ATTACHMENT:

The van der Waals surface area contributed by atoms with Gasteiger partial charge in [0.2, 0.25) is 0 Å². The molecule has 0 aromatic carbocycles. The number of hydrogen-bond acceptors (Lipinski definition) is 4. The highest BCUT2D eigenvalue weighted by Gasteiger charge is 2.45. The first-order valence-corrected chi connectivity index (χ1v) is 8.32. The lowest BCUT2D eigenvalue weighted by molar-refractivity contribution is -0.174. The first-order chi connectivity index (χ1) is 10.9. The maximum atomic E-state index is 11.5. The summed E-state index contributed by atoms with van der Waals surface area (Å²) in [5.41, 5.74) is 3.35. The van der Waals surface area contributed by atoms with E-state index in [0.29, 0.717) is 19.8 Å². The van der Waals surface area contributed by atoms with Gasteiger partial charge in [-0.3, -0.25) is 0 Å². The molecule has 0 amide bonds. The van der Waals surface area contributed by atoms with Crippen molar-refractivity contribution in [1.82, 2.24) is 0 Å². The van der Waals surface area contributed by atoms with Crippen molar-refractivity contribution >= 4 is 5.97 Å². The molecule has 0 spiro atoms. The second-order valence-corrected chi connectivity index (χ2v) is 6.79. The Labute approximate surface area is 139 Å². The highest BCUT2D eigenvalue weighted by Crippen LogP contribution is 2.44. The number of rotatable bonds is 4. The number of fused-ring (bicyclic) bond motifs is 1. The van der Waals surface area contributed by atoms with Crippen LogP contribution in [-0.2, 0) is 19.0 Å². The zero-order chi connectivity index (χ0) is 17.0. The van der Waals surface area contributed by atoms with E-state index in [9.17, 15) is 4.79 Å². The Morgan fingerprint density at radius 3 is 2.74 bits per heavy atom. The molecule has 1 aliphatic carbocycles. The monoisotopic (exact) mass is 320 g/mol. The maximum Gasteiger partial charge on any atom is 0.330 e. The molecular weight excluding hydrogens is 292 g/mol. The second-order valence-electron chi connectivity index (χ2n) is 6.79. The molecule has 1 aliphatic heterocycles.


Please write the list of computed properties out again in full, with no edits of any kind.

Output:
The van der Waals surface area contributed by atoms with Gasteiger partial charge in [0.2, 0.25) is 0 Å². The molecule has 0 aromatic carbocycles. The number of hydrogen-bond acceptors (Lipinski definition) is 4. The highest BCUT2D eigenvalue weighted by Gasteiger charge is 2.45. The first-order valence-corrected chi connectivity index (χ1v) is 8.32. The lowest BCUT2D eigenvalue weighted by molar-refractivity contribution is -0.174. The first-order chi connectivity index (χ1) is 10.9. The maximum atomic E-state index is 11.5. The summed E-state index contributed by atoms with van der Waals surface area (Å²) in [5.41, 5.74) is 3.35. The van der Waals surface area contributed by atoms with E-state index in [0.29, 0.717) is 19.8 Å². The van der Waals surface area contributed by atoms with Gasteiger partial charge in [-0.3, -0.25) is 0 Å². The molecule has 0 amide bonds. The van der Waals surface area contributed by atoms with Crippen molar-refractivity contribution in [1.82, 2.24) is 0 Å². The van der Waals surface area contributed by atoms with Crippen molar-refractivity contribution >= 4 is 5.97 Å². The molecule has 0 spiro atoms. The second-order valence-corrected chi connectivity index (χ2v) is 6.79. The Labute approximate surface area is 139 Å². The highest BCUT2D eigenvalue weighted by Crippen LogP contribution is 2.44. The number of rotatable bonds is 4. The number of fused-ring (bicyclic) bond motifs is 1. The van der Waals surface area contributed by atoms with Crippen LogP contribution in [-0.2, 0) is 19.0 Å². The zero-order chi connectivity index (χ0) is 17.0. The van der Waals surface area contributed by atoms with E-state index in [9.17, 15) is 4.79 Å². The Morgan fingerprint density at radius 3 is 2.74 bits per heavy atom. The molecule has 1 aliphatic carbocycles. The monoisotopic (exact) mass is 320 g/mol. The maximum Gasteiger partial charge on any atom is 0.330 e. The molecular weight excluding hydrogens is 292 g/mol. The second-order valence-electron chi connectivity index (χ2n) is 6.79. The molecule has 1 aliphatic heterocycles.